Since #AllEyesOnISIS, ISIS has found ways to take advantage of Twitter and manufacture it into the instrument of propaganda that it is today. The most evident example is the group’s development of videos. As mentioned earlier, videos that were released in the past had nothing more than a person in a cave issuing a threat to the masses, along with an inherent dependence on the mainstream media to amplify the message. Today, they develop highly targeted videos, all with a purpose and a target audience, that can be instantly spread by that very same audience. Furthermore, the immense amount of effort that goes into making these videos rivals that of a Hollywood movie. Situations are scripted so that ISIS victories can become glorified, exaggerating the sense of achievement in the region. In some cases, special effects are added in post-production, along with grandiose music, to heighten the emotional connection to the video. The video is then released through a network of Twitter accounts while the message is retweeted from continent to continent, invading the minds of anyone willing to surrender. (Berger & Morgan)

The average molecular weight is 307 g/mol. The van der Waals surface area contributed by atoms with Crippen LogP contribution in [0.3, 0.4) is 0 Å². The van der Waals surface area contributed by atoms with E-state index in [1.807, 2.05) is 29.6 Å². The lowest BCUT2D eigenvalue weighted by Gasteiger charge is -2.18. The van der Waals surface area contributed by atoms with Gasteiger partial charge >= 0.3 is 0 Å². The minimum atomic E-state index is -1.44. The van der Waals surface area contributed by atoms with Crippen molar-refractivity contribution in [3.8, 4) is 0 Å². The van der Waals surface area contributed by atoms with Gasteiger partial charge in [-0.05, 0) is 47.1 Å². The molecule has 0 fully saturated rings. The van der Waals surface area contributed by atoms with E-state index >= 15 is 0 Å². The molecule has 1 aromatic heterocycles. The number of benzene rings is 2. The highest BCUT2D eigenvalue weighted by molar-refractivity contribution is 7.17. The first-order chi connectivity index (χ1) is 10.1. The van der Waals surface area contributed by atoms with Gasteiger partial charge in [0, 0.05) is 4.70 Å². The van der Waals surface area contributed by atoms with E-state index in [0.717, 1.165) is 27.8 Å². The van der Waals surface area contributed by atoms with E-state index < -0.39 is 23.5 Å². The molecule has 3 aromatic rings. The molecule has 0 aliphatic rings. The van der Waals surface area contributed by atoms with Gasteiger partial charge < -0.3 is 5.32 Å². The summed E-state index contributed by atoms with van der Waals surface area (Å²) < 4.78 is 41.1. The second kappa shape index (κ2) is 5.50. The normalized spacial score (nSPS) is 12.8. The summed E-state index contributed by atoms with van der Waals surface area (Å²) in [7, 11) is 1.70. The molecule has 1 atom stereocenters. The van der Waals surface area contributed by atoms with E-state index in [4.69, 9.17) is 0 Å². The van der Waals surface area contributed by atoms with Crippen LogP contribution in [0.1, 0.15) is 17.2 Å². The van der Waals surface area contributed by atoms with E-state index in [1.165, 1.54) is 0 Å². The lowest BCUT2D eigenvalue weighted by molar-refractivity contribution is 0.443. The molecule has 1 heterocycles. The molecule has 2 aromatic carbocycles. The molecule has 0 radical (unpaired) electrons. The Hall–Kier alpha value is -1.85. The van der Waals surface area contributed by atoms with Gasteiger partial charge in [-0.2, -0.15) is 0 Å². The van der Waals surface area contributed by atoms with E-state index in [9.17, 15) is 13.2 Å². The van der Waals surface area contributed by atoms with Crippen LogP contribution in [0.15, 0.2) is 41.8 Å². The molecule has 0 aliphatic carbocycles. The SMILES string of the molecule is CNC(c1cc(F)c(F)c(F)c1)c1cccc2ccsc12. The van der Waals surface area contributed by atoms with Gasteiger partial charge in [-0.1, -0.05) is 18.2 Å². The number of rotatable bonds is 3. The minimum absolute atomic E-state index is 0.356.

To further illustrate ISIS’s sophisticated use of video, the deployment technique itself can be investigated further. In the age of the Internet, the shorter the video, the better. This is especially the case with Twitter, a platform that boasts itself on a cavalier “less is more” attitude.  ISIS understands this. Videos are rarely over five minutes long, with the majority falling within the one-minute range. This is quite the distance from the documentary propaganda videos created by Al-Qaeda. Distributing these shorter videos allows for the group to tailor the message to a variety of different audiences, as well as create and distribute many more videos. Another prominent feature was highlighted in the James Foley execution video. The video was short, only spent the necessary time to get the message across, and faded to black right as a knife met James Foley’s neck. This method was used with a very deliberate purpose. The first purpose is that it could be quickly shared, and consumed, through a social media platform like Twitter. The second reason, the reason for fading to black, involved the mainstream media. American media already operates with the specific intentions of creating “clickbait”, or news titles that only give enough information to pull a user in. This drives traffic to a website and allows for quicker sharing (Brooking & Singer). In the case of the James Foley execution, it was a clickbait video intended to be shared specifically by the American media. After the edited version was picked up by the media, and played on national television due to no real violence being shown, the actual video was released onto Twitter to draw users to follow links that belonged to ISIS indoctrination and propaganda websites hosting the full video. In comparison to modern American marketing techniques, ISIS’s use of video strikes all the necessary chords. In fact, the similarity of this particular method of marketing comparative to that of a Super Bowl commercial is striking. (Berger & Morgan)